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Social Policy as Method of Gaining Legitimacy for Non-State Actors: Comparative Analysis of Taliban Hezbollah

Student: Margarita Medvedeva

Faculty: Faculty of Social Sciences

Educational Programme: Political Analysis and Public Policy (Master)

Year of Graduation: 2021

Nowadays international relations (IR) process involves not only states. There are also lots of significant non-state actors who affects IR. In global politics non-state actors are represented by international NGOs, TNCs, religious and terroristic organisations, criminal networks, and unrecognised states. In the scope of this paper are organisations which appear to be hybrids of several types of this classification. Firstly, they emerged as combat groups. Secondly, the basis for their unity is religion. Thirdly, both movements have contradictory relations with other countries. Lastly, Hezbollah has interesting position of being non-state actor which evolved into a party in Lebanese government, but still have structures which operates as non-state actors. The Taliban used to be in power at the edge of XX and XXI centuries. However, both of organisations are significant actors on the international arena. Despite the actorness on the international level mentioned organisations have power over a certain territories. Therefore, they have support of inhabitants of those areas. It is impossible to keep control over a big city without silent support of its citizens. They are in charge of providing people with public goods, welfare and keep an order in governed territories. Since their emergence and for now the Taliban and Hezbollah have key roles in vivid processes in Afghanistan and Lebanon. Thus, this master thesis will examine how pursuing of social policy by non-state actors affects their positions.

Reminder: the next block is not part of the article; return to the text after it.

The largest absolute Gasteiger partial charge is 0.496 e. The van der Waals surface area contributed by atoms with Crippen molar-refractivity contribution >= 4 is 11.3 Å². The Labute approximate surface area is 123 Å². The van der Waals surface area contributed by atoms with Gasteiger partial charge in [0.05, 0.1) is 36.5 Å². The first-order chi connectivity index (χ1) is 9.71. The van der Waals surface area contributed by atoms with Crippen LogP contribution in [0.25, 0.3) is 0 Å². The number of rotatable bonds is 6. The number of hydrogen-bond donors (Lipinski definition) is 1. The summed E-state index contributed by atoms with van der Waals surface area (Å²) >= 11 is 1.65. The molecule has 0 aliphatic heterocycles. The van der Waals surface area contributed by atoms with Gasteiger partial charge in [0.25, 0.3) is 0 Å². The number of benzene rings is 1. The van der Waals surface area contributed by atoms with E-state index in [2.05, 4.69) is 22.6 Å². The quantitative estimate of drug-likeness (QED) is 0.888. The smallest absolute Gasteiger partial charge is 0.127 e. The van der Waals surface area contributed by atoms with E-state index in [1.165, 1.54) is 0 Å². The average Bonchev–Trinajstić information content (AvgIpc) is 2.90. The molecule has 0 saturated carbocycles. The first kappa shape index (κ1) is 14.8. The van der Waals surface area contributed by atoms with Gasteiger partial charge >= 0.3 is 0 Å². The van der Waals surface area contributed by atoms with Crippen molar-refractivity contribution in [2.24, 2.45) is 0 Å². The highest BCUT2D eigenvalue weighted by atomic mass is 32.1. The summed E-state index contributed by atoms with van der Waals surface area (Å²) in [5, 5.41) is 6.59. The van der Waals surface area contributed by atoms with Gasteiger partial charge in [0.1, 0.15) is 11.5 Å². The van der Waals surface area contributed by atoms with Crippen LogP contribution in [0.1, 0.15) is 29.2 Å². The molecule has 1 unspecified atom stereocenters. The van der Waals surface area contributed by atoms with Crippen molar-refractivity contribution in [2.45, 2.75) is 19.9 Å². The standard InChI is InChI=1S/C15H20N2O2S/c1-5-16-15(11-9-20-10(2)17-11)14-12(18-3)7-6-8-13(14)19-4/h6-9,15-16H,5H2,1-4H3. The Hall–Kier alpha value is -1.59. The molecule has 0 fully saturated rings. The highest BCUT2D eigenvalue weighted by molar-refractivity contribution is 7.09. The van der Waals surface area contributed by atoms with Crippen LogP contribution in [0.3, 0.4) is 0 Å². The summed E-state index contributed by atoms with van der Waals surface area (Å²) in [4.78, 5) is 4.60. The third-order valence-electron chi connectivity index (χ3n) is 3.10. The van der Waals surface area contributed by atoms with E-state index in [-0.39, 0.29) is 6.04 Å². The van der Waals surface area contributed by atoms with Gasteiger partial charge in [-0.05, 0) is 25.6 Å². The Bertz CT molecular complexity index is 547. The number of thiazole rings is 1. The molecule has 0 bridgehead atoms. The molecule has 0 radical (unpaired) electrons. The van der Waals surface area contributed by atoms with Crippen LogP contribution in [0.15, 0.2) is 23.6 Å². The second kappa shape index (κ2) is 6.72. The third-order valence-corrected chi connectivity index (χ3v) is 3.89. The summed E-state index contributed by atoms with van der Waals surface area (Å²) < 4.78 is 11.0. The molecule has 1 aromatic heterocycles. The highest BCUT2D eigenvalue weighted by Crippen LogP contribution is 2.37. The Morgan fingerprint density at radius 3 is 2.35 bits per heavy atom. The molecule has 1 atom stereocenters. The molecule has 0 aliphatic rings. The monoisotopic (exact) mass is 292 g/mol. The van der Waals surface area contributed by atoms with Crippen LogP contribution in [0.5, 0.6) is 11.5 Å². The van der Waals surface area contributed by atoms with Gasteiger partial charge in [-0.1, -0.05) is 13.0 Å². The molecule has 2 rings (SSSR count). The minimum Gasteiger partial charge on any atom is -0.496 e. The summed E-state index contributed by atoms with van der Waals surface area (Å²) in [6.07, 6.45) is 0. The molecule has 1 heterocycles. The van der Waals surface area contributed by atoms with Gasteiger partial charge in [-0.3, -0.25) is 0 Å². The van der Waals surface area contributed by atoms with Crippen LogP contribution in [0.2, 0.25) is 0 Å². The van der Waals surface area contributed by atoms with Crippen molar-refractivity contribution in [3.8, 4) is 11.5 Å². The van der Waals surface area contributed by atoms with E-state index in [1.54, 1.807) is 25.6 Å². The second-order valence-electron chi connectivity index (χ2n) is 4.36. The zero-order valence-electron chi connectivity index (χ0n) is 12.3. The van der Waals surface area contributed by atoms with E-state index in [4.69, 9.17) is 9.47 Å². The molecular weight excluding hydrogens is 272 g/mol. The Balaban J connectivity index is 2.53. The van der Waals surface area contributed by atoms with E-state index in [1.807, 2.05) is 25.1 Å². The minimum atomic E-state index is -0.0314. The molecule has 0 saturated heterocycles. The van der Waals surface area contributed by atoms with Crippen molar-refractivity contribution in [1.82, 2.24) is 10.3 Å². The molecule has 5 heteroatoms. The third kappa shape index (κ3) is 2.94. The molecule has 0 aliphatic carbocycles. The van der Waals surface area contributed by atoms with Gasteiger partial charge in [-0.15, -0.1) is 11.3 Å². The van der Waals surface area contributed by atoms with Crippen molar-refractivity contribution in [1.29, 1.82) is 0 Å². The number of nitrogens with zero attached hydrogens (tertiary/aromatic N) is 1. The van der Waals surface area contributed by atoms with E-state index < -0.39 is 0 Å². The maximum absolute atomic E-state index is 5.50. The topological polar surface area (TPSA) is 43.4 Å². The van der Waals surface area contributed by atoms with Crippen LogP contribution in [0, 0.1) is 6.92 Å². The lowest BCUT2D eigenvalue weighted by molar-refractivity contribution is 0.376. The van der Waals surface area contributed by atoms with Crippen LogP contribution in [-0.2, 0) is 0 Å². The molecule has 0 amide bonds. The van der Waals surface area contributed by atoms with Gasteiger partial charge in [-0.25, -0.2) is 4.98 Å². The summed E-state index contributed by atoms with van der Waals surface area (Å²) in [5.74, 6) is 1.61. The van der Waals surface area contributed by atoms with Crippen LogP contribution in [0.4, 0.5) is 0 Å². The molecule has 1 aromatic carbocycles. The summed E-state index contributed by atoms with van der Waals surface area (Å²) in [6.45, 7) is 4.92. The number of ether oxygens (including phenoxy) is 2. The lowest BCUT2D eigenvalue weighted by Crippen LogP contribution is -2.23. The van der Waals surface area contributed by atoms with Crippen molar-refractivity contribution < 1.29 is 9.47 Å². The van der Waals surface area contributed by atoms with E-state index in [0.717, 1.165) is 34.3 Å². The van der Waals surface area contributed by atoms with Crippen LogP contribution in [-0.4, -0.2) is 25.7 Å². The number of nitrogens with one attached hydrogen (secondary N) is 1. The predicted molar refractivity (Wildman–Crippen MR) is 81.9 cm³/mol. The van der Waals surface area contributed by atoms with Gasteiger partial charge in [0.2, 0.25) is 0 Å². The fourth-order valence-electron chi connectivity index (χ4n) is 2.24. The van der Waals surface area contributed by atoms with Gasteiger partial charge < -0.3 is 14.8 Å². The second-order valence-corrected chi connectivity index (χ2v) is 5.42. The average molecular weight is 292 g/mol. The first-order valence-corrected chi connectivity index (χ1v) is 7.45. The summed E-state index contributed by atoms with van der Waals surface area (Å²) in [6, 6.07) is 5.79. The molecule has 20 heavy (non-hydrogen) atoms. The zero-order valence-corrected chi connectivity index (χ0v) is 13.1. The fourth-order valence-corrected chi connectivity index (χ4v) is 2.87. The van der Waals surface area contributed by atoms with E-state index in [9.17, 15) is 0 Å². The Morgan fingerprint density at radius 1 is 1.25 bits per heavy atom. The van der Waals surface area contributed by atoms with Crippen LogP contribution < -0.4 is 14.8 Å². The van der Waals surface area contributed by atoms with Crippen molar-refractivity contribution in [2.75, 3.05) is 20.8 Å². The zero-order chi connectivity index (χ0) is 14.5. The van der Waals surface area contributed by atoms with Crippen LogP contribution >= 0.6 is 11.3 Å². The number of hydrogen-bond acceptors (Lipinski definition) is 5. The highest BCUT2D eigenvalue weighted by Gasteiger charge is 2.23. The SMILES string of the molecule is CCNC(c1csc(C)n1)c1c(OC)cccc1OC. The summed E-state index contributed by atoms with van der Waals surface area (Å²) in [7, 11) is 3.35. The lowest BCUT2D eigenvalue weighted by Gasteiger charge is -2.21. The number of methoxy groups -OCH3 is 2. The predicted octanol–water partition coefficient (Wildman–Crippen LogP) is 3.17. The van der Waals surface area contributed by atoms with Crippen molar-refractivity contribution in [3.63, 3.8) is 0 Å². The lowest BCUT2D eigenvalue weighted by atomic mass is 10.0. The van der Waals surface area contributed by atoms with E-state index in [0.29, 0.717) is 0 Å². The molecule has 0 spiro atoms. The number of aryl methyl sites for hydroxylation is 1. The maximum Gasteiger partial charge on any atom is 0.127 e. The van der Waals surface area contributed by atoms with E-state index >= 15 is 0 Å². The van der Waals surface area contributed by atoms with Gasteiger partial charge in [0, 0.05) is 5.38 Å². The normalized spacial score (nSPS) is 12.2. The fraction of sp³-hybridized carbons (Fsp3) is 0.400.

As a result author comes to the conclusion that social policy does play important role in legitimisation of armed non-state actors. However, ideology is primary to the social policy in both external and internal legitimacy. For domestic support shared values distinct one political force from another, mobilise masses for proclaimed course. The same values define political allies and rivals on the international arena. If the course of an armed non-state actor runs counter to aims of a state, that non-state actor is turned down for legitimacy, even if it gained it inside the country. Additionally, the idea of social help here takes its origin in religious identity of the movements and is widely needed due to the poor conditions of living.

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